Many deer live in the forests of O’leno State Park and River Rise State Preserve through which this stretch of the Santa Fe runs. A couple of families of otters live in dens on the north bank, and are often seen by morning paddlers. A relative shortage of bird species is compensated for by some very active and temperamental kingfishers. The high, sandy banks here are ideal for their particular style of nest. There is a major nursery for river frogs (Rana [Lithobates] heckscheri) near the Rise. Every spring, the waters along certain sections seem to boil with fat river frog tadpoles.


The Santa Fe river’s ‘natural bridge’ has been an important route of travel for thousands of years. The trail was already ancient when Hernando De Soto came to the area in 1539. The river was flooded however, and was flowing over the land bridge. He was forced to take an alternate route across the river a few miles upstream from O’leno Park.

DSC09457When the Spanish established a chain of missions across north Florida in the early 1600’s, they located them at Timucua Indian villages along this trail. The closest mission to the land bridge was Santa Fe de Toloca. This was one of the more important missions and was the namesake of the river. Several miles to the south was another important mission – San Francisco de Potano. This missions name also survived the test of time, but didn’t come through as intact as Santa Fe. Over the centuries the name San Francisco evolved to San Felasco, which is still used for the beautiful hardwood hammock on the northwest edge of Gainesville where the mission was located.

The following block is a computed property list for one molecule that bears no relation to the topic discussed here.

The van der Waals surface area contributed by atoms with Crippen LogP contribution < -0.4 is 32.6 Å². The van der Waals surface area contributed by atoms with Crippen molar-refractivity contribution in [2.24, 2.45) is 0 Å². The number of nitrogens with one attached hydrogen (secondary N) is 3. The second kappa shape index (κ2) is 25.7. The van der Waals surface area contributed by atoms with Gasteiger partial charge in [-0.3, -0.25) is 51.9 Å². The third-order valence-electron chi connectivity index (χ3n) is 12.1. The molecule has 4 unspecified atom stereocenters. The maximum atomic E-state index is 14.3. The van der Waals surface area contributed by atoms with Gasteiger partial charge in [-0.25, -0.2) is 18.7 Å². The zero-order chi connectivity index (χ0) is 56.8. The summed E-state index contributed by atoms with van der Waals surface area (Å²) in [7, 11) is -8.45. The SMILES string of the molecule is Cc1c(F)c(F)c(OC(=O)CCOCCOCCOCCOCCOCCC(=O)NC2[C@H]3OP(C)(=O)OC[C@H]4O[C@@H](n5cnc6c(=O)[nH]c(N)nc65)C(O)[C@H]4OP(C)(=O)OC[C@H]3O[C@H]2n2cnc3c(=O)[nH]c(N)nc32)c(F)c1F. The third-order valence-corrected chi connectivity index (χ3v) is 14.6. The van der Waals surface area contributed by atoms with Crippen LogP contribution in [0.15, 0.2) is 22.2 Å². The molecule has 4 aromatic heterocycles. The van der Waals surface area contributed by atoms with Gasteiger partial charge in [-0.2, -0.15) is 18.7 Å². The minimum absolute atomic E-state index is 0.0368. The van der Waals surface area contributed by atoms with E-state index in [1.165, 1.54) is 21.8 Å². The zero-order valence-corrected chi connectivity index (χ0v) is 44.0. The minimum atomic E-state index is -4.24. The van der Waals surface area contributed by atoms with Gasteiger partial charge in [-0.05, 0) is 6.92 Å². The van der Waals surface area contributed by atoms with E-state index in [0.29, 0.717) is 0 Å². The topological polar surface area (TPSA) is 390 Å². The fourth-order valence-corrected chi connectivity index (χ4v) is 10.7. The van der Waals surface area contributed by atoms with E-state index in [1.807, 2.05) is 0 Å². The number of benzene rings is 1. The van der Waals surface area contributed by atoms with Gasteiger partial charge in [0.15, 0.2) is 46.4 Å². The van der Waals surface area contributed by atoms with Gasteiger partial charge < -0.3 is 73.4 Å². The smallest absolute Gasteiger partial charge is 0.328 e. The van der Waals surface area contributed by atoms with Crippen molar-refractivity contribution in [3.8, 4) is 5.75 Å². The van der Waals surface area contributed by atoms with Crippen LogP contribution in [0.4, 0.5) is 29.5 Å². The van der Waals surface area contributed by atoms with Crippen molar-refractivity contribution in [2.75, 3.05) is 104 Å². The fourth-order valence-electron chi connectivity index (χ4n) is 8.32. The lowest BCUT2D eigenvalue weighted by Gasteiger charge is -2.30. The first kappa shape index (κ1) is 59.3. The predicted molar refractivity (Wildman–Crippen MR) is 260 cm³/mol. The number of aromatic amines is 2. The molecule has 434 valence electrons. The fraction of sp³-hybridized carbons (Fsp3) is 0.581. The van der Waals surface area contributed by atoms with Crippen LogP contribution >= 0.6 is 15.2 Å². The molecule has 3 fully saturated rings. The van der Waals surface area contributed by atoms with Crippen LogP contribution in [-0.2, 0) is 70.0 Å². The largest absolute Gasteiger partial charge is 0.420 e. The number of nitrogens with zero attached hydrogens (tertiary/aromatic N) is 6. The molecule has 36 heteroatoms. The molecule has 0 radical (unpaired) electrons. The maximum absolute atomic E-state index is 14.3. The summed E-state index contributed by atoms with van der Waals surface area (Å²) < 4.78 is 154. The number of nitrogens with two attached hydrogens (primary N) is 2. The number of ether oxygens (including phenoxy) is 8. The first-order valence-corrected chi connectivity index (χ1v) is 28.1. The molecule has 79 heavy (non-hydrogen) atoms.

After the missions and associated Indian villages were wiped out by English invaders in 1704, the trail was little used. By the middle of the century, migrating Creek Indians moved in to fill the void left by the vanquished Timucua tribe. These migrants were soon being referred to as Seminoles and established villages throughout the area. Their main village was at Paynes Prairie, twenty miles to the south.

One of the more famous people to travel the road during this time was Daniel Boone, who came looking for land to homestead. He was unimpressed with the swampy nature of most of Florida. Nevertheless he bought property in Pensacola and reluctantly sent for his wife. She didn’t want to leave the Appalachians and, deep down, neither did he. Before long he had sold the parcel and was heading back to the hills.

DSC09636The trails next incarnation was as the Bellamy Road, Florida’s first Federal road, established a few years after Florida became a territory of the United States in the 1820’s. Requirements for the road builders were simple – clear away the ancient trail, cutting all stumps to less than a foot in height.

Alongside the trail, a settlement named Keno was established in the mid 1800’s. After catching some flack for having named the town after a kind of gambling game, the town leaders changed the name to Leno. The town was short-lived however, and with the passing of time the site was referred to as Old Leno and later, O’Leno. Today, some of the earthworks associated with the mill can still be seen in O’Leno State Park.